serving a four-year term; and one representative from each of

the 34 local District Councils, serving a three-year term.

Appointed members (34) : appointed by the President for a

five-year term.

The appointed members include two persons with

disabilities, and two nomads.

Electoral quota for women: Yes. The statutory number of

members of the House of Elders is three times the number of

existing provinces (currently 34). The President shall appoint

50 per cent of 34 presidential appointees from amongst

women in accordance with Article 84 of the Constitution.

Legal source: Constitution, art. 84

DATE WOMEN %

2019-05

2019-01

2018-12

2010-09

2008-01

2007-01

2005-09

1988-01

1969-09

1965-07

68

59

68

69

68

67

68

7

0

4

27.87%

27.83%

27.31%

27.71%

27.31%

27.69%

27.31%

2.98%

0%

1.9%

DATE WOMEN %

2019-04

2018-12

2017-02

2016-12

2015-01

2010-02

2008-01

2007-01

2005-09

1965-07

17

16

18

21

18

28

23

22

23

0

25%

23.53%

26.47%

30.88%

17.65%

27.45%

22.55%

21.57%

22.55%

0%

The right to vote was granted in the 1963 Constitution which entered into force in 1964. The restriction about literacy no

longer exists. In July 1965 the first legislature of Afghanistan after the abolition of the monarchy in 1964. In 1965, Khadija

Ahrari, Masuma Esmati Wardak, Roqia Abubakr and Anahita Ratebzad became the first female parliamentarians of

Afghanistan (Canadian Women for Women in Afghanistan, factsheet 2014). The right to vote and to stand for election was

revoked during Taliban rule from 1996 to 2001.

CONSTITUTION OF 2004

14

Article 22

Any kind of discrimination and distinction between citizens of Afghanistan shall be forbidden. The citizens of Afghanistan,

man and woman, have equal rights and duties before the law. DISCRIMINATION BANNED EQUAL RIGHTS


AFGHANISTAN 1963

Article 44

The state shall devise and implement effective programs to create and foster balanced education for women, improve

education of nomads as well as eliminate illiteracy in the country. EDUCATION

Article 53

The state shall adopt necessary measures to regulate medical services as well as financial aid to survivors of martyrs and

missing persons, and for reintegration of the disabled and handicapped and their active participation in society, in

accordance with provisions of the law. The state shall guarantee the rights of retirees, and shall render necessary aid to the

elderly, women without caretaker, disabled and handicapped as well as poor orphans, in accordance with provisions of the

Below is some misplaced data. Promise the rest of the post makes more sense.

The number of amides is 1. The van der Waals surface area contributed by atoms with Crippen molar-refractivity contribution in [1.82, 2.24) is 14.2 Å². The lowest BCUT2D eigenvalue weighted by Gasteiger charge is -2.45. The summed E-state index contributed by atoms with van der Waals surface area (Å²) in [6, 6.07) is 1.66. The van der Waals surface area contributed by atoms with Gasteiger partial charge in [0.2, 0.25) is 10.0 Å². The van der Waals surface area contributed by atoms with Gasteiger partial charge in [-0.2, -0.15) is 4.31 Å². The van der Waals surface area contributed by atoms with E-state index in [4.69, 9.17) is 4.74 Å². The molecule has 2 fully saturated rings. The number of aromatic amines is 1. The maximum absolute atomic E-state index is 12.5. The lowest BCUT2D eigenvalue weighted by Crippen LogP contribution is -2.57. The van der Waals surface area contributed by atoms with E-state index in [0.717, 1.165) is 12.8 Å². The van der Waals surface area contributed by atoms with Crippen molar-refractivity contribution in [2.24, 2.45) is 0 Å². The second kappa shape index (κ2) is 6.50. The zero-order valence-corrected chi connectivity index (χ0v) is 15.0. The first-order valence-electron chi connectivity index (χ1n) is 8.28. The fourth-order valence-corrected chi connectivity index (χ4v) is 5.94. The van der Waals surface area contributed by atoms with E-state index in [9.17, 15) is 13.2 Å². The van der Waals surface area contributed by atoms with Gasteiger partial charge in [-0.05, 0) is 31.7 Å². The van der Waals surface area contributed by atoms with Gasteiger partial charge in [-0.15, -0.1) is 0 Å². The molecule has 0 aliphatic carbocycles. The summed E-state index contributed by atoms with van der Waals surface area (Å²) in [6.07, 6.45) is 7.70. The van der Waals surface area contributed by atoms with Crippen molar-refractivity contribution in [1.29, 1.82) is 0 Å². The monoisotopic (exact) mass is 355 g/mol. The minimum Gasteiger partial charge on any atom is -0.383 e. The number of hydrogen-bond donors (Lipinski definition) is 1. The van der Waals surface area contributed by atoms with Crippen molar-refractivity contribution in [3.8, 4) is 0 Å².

law. HELP THE POOR

Article 54

Family is the fundamental pillar of the society, and shall be protected by the state.

The state shall adopt necessary measures to attain the physical and spiritual health of the family, especially of the child and

mother, upbringing of children, as well as the elimination of related traditions contrary to the principles of the sacred

religion of Islam. SUBJECT TO RELIGION

Article 83

Members of the House of People shall be elected by the people through free, general, secret and direct balloting. The work

period of the House of People shall terminate, after the disclosure of the results of the elections, on the 1st of Saratan of the

fifth year and the new parliament shall commence work. The elections for members of the House of People shall be held

30-60 days prior to the expiration of the term of the House of People.

The number of the members of the House of People shall be proportionate to the population of each constituency, not

exceeding the maximum of 250 individuals. Electoral constituencies as well as other related issues shall be determined by

the elections law. The elections law shall adopt measures to attain, through the electorate system, general and fair

representation for all the people of the country, and proportionate to the population of every province, on average, at least

two females shall be the elected members of the House of People from each province. RESERVED SEATS IN LOWER CHAMBER

Article 84

Members of the House of Elders shall be elected and appointed as follows:

1. From amongst each provincial council members, one individual shall be elected by the respective council for a four year

term;

2. From amongst district councils of each province, one individual, elected by the respective councils, for a three year term;

3. The remaining one-third of the members shall be appointed by the President, for a five year term, from amongst experts

and experienced personalities, including two members from amongst the impaired and handicapped, as well as two from

nomads.

The President shall appoint fifty percent of these individuals from amongst women.

RESERVED SEATS IN UPPER CHAMBER

The individual selected as a member of the House of Elders shall lose membership to the related Council, and, another

individual shall be appointed in accordance with the provisions of the law.

15


ALBANIA 1920

Right to vote and to stand for election: January 21, 1920

First woman in parliament: 1945

Population: 2,879,254

Parliament name: Albanian Parliament

Chamber name: Kuvendi (Parliament)

Statutory number of members: 140

Directly elected

Electoral quota for women: Yes, 29 seats. For each electoral zone, at least thirty per cent of the multi-name list and one of the

first three names on the multi-name list shall belong to each gender.

Legal source: Electoral Code, art. 67

DATE WOMEN %

2019-09

2018-12

2017-08

2017-06

2016-06

2014-12

2014-01

1974-10